Unfazed by blasts, Somali politicians elect new president – SABC News

Somali politicians voted for a new president on Sunday, despite explosions near the fortified airport hangar hosting an overdue election needed to keep the flow of foreign money to a conflict-torn and impoverished nation.

36 initial contenders were reduced to four veteran faces in the first round of parliament, guarded by African Union peacekeepers who are in Somalia to ward off Islamist insurgents.

A new leader should be known by Sunday night.

The four remaining candidates were Puntland Region President Said Abdulahi Deni, Acting President Mohamed Abdullahi Mohamed, Ex-President Hassan Sheikh Mohamud and Ex-Prime Minister Hassan Ali Khaire.

According to local residents and a Reuters reporter, explosions sounded near Mogadishu airport during the first round. There was no word on the impact or an acknowledgment of responsibility, but Somalis are used to frequent attacks by al-Shabaab fighters on state institutions.

“I counted three large sounds of mortar shells hitting the airport. We are shocked to hear these mortar sounds as Mogadishu goes into full curfew. Who is firing her?” said one of the residents, Halima Ibrahim.

The United Nations-backed vote has been delayed by more than a year due to government infighting but must be held this month to secure a $400 million International Monetary Fund program.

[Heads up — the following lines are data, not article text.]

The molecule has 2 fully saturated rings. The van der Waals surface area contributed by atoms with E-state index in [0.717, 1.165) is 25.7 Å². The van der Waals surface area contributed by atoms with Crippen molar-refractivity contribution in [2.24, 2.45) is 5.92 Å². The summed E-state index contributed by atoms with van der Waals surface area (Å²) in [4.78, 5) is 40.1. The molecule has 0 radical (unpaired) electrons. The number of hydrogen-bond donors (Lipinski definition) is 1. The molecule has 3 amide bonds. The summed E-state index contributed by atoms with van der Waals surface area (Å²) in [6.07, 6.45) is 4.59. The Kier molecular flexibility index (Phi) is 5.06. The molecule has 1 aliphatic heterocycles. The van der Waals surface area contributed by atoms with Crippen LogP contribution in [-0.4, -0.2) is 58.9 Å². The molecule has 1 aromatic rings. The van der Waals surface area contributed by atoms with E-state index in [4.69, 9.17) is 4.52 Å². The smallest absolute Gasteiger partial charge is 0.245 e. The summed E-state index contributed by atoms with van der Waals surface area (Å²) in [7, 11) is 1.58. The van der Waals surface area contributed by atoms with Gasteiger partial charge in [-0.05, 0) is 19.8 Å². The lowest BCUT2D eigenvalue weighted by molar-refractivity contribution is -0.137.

It’s set during the worst drought in Somalia in four decades and against a depressingly familiar backdrop of al-Shabaab violence, internal infighting between security forces and clan rivalries.

Since the fall of dictator Mohamed Siad Barre in 1991, Somalia has endured civil war, insurgency and clan warfare without a strong central government.

Although holding the trial was something of a success, many in the nation of 15 million were skeptical of the progress. Leading candidates are old faces from the past who have done little to stem conflict and corruption, they complained.

Voting has traditionally been dominated by bribery, Somalis say.

Somalia is still unable to hold a direct referendum due to uncertainty, with the government having little control beyond the capital and peacekeepers guarding an Iraq-style “Green Zone”.

“The only hope we have is this election,” said medical student Nur Ibrahim.

“There is no life in Somalia. We learn and are then bombed by terrorists. If there is no peace, education is useless.”

Unfazed by blasts, Somali politicians elect new president – SABC News

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